If you’ve found this article helpful, please let us know and we will write some more along these lines. If there are any particular topics you would like us to address, again, please share your ideas with us and we’ll be happy to include our advice in future articles.
We know that online lessons can be a challenge and it can sometimes be difficult for parents to assist their child to participate. For younger children, the degree of parent interaction will be greater, and this is hard when you may be working yourself at home, and/or have myriad chores to keep on top of.
The psychologists at I Can Read have some suggestions to try to help you make your child’s online learning experience a little easier and less stressful.
Here are our top tips for successful home learning.
Create a quiet space for your child.
We know this is difficult during lockdown when all the family is at home, but it is one of the most important issues your child faces. Distractions of family members, pets, noise in the background, all contribute to reduce the effectiveness of their online lessons. If the lesson is presented by a teacher, these distractions at the student’s home will make the teacher’s job much harder too, especially if there are several students participating in the same lesson. It’s also a good idea to clear a desk or table of anything that could serve as a distraction, so the only thing your child has to focus on is the screen, the lesson, and their notes.
2. Give them privacy.
If your child is fortunate enough to have a one-to-one lesson with their teacher, please get out of the way and give them some privacy! Just as your child would not want you to witness them making a mistake in the classroom, nor would they want you to hear them make a mistake a mistake at home. Just as parents are not present in the classroom at school, we need to respect that dynamic and allow children the freedom to express themselves without feeling conscious of the family listening in.
3. Be mindful of the camera and microphone.
If there are other students participating in the lesson, do remember that they will be able to see you and you will see them. This has implications for the privacy of online lessons, and should be avoided, so it is important to remember not to enter the room, or study area while lessons are in progress. It is also extremely distracting for other students to see you or other members of your family during a lesson or at the beginning of a lesson. Also be aware of noise levels in the home, as your child may be required to unmute their microphone from time to time in order to participate effectively.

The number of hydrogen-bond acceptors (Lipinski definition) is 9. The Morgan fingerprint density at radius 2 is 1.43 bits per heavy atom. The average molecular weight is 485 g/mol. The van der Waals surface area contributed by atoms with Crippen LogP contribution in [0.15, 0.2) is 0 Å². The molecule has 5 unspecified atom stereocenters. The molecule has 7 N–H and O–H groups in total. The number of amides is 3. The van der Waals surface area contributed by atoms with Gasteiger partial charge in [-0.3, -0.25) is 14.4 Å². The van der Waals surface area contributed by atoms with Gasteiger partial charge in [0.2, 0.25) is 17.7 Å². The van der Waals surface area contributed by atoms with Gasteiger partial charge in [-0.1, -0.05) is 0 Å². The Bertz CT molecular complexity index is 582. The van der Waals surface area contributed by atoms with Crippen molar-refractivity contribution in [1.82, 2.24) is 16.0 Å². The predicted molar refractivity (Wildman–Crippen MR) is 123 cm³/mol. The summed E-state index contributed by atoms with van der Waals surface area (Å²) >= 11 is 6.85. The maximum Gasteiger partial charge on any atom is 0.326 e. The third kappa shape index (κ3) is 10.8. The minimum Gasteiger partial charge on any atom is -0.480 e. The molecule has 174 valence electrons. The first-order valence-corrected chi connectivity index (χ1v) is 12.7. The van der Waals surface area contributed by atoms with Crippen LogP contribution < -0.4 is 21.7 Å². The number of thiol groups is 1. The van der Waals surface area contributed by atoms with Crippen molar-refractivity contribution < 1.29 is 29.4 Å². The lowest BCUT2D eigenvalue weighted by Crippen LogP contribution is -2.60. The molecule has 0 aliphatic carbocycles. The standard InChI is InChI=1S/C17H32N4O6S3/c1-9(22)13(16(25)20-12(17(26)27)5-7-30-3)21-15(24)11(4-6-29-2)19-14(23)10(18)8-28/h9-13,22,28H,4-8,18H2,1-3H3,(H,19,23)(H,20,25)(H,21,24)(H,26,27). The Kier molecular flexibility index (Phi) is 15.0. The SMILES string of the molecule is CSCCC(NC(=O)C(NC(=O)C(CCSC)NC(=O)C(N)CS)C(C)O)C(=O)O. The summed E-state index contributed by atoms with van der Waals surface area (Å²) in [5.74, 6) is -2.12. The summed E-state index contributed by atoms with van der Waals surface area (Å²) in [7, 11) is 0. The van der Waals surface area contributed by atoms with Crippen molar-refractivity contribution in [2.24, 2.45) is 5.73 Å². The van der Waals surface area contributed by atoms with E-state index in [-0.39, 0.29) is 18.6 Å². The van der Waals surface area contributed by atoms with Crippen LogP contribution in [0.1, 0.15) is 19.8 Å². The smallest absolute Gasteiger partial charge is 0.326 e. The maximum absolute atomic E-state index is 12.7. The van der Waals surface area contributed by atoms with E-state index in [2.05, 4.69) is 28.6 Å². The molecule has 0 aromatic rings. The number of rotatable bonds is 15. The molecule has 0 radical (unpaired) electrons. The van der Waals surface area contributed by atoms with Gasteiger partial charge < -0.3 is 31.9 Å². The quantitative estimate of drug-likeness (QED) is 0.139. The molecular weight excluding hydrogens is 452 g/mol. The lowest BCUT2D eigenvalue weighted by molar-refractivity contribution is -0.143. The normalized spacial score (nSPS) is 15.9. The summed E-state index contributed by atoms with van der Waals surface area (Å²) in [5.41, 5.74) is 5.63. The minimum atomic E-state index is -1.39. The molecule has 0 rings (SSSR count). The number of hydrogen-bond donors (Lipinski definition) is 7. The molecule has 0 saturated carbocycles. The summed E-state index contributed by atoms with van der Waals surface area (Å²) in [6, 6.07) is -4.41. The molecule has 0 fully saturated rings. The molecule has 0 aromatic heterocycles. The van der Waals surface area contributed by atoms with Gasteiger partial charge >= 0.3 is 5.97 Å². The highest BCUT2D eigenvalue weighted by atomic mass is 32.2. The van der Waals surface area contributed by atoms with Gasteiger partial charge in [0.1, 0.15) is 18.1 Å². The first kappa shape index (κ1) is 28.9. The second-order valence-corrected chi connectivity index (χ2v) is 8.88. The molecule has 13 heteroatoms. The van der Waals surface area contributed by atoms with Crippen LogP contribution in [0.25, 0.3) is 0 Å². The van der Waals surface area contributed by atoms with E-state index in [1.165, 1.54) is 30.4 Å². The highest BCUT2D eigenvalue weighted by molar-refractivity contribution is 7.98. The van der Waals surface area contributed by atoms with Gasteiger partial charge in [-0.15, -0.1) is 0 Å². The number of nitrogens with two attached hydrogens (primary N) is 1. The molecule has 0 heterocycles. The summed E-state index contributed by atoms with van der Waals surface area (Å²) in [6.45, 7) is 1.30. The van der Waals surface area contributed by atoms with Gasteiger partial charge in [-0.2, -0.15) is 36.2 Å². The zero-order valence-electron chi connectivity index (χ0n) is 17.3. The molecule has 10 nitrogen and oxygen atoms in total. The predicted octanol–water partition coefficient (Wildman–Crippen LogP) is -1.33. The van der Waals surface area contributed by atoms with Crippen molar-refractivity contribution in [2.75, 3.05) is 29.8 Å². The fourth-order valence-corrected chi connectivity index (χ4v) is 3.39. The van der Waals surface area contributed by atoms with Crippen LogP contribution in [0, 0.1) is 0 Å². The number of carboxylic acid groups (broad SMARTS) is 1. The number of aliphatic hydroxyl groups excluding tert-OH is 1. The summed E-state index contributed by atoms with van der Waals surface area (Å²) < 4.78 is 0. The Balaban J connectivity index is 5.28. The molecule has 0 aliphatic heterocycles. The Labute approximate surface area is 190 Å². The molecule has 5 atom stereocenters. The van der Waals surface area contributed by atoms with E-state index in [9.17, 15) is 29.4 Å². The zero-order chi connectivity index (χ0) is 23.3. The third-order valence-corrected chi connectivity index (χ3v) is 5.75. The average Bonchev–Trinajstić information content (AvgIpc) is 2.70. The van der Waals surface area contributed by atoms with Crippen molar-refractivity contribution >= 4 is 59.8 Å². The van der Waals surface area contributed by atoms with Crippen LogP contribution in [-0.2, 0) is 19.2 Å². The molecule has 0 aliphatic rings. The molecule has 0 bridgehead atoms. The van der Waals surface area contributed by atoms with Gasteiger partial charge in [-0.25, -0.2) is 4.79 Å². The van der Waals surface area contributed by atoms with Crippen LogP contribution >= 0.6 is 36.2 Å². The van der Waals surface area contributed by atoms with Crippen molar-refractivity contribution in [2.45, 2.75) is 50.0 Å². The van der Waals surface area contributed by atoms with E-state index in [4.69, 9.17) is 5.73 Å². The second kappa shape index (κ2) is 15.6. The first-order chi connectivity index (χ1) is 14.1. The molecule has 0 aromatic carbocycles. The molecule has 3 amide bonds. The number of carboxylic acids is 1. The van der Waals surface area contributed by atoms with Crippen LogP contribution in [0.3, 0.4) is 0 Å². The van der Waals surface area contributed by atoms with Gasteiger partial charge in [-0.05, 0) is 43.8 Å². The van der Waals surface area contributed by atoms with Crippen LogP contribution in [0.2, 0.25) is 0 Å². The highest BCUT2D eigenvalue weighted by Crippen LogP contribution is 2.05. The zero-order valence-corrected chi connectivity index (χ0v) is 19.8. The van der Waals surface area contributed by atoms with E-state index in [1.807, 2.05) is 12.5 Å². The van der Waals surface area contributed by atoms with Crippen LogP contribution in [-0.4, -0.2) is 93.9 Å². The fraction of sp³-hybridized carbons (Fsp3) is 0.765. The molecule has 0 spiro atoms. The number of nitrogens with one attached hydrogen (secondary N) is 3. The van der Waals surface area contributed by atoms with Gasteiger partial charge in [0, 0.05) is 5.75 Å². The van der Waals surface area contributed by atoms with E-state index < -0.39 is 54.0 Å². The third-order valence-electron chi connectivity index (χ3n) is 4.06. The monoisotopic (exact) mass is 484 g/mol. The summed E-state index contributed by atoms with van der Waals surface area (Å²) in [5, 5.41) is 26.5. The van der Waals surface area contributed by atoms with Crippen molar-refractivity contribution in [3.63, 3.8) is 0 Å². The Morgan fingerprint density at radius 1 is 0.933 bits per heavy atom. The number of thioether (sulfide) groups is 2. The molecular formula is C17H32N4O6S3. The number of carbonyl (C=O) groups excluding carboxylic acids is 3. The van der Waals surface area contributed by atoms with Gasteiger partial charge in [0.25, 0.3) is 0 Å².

4. Get lesson-ready.
Get into the routine of setting up the computer and logging into the lesson well before it starts, to avoid any log in or connection hiccups. If the teacher has to wait while you get everything working, this takes up valuable lesson time. Much better that your child is online and waiting for the teacher, than the other way around, which also gives them a little quiet time to get into learning mode before the lesson starts. The best idea is to show your child how to log in to the lesson so that your assistance is not required, in which case you can be in another room for the duration of the lesson and leave student and teacher to it! Remember, the teacher wants your child’s full attention, and your child will benefit far more from the lesson if he or she is able to give his or her full attention to the teacher.
5. Start an end-of-the-day habit.
Home learning can be tiring and requires more focus than you might think, so at the end of their school day, it is tempting to let your child leave their desk straight away and relax, but just a few minutes preparing for the next day will prove invaluable.
Ask him or her to check what lesson they have first thing the following morning and to make sure they have all the materials they need set up and ready for the next day. Then throughout the day, at the end of each session, to repeat the process and assemble all required items for the next lesson.
It is not advisable to have students leave the lesson to look for a pencil or a book, for example, while the teacher looks at an empty chair and is obliged to wait! If there are other students in the same lesson, they will be obliged to wait also, unless the teacher continues the lesson in your child’s absence, which means he or she will miss part of the lesson.
The result is that everyone concerned will feel frustrated and this will affect the whole lesson.
6. Always be positive and encouraging about online lessons.
Remote teachers are doing their best, and they want their students to try their best also. We can all appreciate that online lessons are not ideal, but they are better than no lessons at all. When your child has finished the lesson and has logged off, then praise him or her, ask if there is any homework, and show how glad you are that he or she is taking their lessons seriously and wants to learn. Ask them to talk about their day and be sure to tell them how their positive attitude makes you proud!